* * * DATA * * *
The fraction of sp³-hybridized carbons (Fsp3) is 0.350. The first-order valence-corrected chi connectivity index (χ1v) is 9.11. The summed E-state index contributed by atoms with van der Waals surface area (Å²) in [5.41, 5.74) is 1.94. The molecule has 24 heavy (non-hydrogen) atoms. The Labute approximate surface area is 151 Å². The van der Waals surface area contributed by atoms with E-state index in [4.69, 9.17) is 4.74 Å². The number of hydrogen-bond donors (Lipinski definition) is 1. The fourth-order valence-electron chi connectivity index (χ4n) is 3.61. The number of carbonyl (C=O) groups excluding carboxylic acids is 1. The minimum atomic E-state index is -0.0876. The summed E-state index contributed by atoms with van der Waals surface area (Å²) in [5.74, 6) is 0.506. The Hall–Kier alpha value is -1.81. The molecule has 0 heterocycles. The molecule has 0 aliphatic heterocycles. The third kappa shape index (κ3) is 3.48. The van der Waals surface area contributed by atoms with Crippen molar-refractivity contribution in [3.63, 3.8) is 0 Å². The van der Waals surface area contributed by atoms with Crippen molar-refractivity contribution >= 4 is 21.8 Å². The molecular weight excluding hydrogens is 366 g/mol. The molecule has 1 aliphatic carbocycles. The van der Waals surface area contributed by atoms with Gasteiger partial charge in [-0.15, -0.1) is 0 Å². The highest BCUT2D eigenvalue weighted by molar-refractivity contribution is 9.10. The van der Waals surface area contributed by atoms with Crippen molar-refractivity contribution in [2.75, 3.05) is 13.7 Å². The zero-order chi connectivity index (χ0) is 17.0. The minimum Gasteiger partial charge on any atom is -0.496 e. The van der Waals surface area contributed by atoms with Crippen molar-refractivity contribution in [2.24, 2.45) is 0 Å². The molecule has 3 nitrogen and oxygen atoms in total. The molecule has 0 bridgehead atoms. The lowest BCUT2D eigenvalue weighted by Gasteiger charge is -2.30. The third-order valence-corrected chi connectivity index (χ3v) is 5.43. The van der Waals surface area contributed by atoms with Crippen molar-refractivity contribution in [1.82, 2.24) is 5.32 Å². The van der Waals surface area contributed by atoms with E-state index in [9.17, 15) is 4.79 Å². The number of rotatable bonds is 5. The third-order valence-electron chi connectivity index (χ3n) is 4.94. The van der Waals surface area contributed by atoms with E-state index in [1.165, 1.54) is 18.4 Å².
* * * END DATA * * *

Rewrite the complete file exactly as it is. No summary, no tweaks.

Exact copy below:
The fraction of sp³-hybridized carbons (Fsp3) is 0.350. The first-order valence-corrected chi connectivity index (χ1v) is 9.11. The summed E-state index contributed by atoms with van der Waals surface area (Å²) in [5.41, 5.74) is 1.94. The molecule has 24 heavy (non-hydrogen) atoms. The Labute approximate surface area is 151 Å². The van der Waals surface area contributed by atoms with E-state index in [4.69, 9.17) is 4.74 Å². The number of hydrogen-bond donors (Lipinski definition) is 1. The fourth-order valence-electron chi connectivity index (χ4n) is 3.61. The number of carbonyl (C=O) groups excluding carboxylic acids is 1. The minimum atomic E-state index is -0.0876. The summed E-state index contributed by atoms with van der Waals surface area (Å²) in [5.74, 6) is 0.506. The Hall–Kier alpha value is -1.81. The molecule has 0 heterocycles. The molecule has 0 aliphatic heterocycles. The third kappa shape index (κ3) is 3.48. The van der Waals surface area contributed by atoms with Crippen molar-refractivity contribution in [3.63, 3.8) is 0 Å². The van der Waals surface area contributed by atoms with Crippen molar-refractivity contribution >= 4 is 21.8 Å². The molecular weight excluding hydrogens is 366 g/mol. The molecule has 1 aliphatic carbocycles. The van der Waals surface area contributed by atoms with Gasteiger partial charge in [-0.15, -0.1) is 0 Å². The highest BCUT2D eigenvalue weighted by molar-refractivity contribution is 9.10. The van der Waals surface area contributed by atoms with Crippen molar-refractivity contribution in [2.75, 3.05) is 13.7 Å². The zero-order chi connectivity index (χ0) is 17.0. The minimum Gasteiger partial charge on any atom is -0.496 e. The van der Waals surface area contributed by atoms with Crippen molar-refractivity contribution in [2.24, 2.45) is 0 Å². The molecule has 3 nitrogen and oxygen atoms in total. The molecule has 0 bridgehead atoms. The lowest BCUT2D eigenvalue weighted by Gasteiger charge is -2.30. The third-order valence-corrected chi connectivity index (χ3v) is 5.43. The van der Waals surface area contributed by atoms with Crippen molar-refractivity contribution in [1.82, 2.24) is 5.32 Å². The van der Waals surface area contributed by atoms with E-state index in [9.17, 15) is 4.79 Å². The number of rotatable bonds is 5. The third-order valence-electron chi connectivity index (χ3n) is 4.94. The van der Waals surface area contributed by atoms with E-state index in [1.165, 1.54) is 18.4 Å².